You might like the kitschy nicknames for accountants, such as money crunchers, bean counters and penny processors, but their job responsibilities are much more complex than the names imply. Accountants are highly trained professionals who prepare detailed corporate and individual financial records to ensure their accuracy and compliance with state and federal guidelines. Questions in accounting job interviews usually revolve around skills, experience and industry knowledge. The interviewer might throw a curve ball so always prepare specific work-related stories or illustrations you can craft to answer almost any question.
Familiarity with tax laws is an important part of accounting. Expect the interviewer to ask about your understanding of individual and corporate IRS laws and current regulations. She might ask, "How do you stay current on tax laws and IRS changes that affect business owners?" "What resources do you rely on to keep up with individual and corporate tax return deductions or money-saving tax options?" or "What websites do you consult to update your tax data and ensure your calculations meet state and federal requirements?"
According to the U.S. Bureau of Labor Statistics, there are three main types of accountants -- public, management and government. The interviewer will likely ask about your specific experience in accounting and the roles you've held. She might ask, "Do you have experience with auditing, corporate tax or income tax preparation?" or "What experience do you have with budgeting or tax planning for private organizations or individuals?" Be prepared to discuss details of the kind of work you've been engaged in, and the kind of continuing education training you've had to gain special knowledge or skills.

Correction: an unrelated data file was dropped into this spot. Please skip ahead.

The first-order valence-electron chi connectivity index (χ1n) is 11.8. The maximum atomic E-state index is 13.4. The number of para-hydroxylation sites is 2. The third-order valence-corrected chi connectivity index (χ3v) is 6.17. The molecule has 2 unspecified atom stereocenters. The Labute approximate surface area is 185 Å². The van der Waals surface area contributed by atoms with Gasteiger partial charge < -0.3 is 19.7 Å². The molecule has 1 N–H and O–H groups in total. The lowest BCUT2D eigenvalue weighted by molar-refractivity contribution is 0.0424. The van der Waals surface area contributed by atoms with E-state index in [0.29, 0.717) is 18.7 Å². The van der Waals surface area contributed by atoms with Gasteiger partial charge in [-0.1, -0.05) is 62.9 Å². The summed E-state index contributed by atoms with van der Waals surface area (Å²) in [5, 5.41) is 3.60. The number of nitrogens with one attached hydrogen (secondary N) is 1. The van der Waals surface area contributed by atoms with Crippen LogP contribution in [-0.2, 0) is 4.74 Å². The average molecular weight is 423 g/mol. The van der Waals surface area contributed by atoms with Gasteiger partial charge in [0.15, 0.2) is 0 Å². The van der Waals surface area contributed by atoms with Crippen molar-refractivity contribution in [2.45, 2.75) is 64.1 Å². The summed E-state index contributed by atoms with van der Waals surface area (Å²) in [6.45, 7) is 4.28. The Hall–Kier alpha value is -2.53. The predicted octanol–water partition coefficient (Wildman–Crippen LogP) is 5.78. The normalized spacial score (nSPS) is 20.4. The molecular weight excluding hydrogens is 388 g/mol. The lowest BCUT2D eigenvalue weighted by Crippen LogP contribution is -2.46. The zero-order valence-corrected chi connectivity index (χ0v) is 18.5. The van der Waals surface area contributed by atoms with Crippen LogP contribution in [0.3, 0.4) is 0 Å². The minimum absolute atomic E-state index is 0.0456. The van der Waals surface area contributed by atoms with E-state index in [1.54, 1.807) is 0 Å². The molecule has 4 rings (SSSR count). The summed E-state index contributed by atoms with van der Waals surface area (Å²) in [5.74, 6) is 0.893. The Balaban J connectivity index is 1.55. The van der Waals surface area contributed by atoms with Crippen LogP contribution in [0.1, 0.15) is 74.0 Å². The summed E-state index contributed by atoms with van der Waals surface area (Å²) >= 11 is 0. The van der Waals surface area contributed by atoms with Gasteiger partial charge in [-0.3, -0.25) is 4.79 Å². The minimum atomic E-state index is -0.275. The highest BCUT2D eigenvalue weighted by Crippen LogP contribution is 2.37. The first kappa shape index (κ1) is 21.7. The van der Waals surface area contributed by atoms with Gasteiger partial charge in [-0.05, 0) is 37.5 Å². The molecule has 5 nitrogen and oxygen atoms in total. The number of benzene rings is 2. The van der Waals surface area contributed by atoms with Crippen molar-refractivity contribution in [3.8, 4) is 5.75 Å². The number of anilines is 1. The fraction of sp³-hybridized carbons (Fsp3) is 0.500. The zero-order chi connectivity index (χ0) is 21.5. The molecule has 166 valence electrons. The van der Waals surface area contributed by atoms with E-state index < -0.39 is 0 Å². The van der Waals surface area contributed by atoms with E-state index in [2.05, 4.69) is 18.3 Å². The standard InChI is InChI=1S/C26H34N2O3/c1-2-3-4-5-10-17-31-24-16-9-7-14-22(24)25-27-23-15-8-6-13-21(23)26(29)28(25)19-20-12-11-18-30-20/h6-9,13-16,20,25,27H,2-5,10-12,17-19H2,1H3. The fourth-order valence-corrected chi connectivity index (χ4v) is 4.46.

The interviewer will likely ask about your people skills and ability to interact with clients and other financial staff on a professional level to discuss sensitive financial matters. She might ask, "How do you collect financial reports and financial data from clients?" "What communication methods do you use when discussing sensitive information with clients, such as tax penalties, underpayments or discrepancies in financial reports?" or "Give me an example of how you handled a difficult financial situation with a client." Provide specific examples, but don't disclose names or private or confidential information about former clients.
Expect interview questions about your technical skills. Accountants use specialized accounting software to report and document financial data. The interviewer might ask, "What accounting applications are you familiar with?" or "Describe the advantages and disadvantages of accounting methods or accounting programs you've used." Always be specific and list software programs by name. Explain your experience with double-entry accounting methods, tax return preparation software, general ledgers, balance sheets, cost-reduction procedures, payroll, bookkeeping and penalty assessments.
As curriculum developer and educator, Kristine Tucker has enjoyed the plethora of English assignments she's read (and graded!) over the years. Her experiences as vice-president of an energy consulting firm have given her the opportunity to explore business writing and HR. Tucker has a BA and holds Ohio teaching credentials.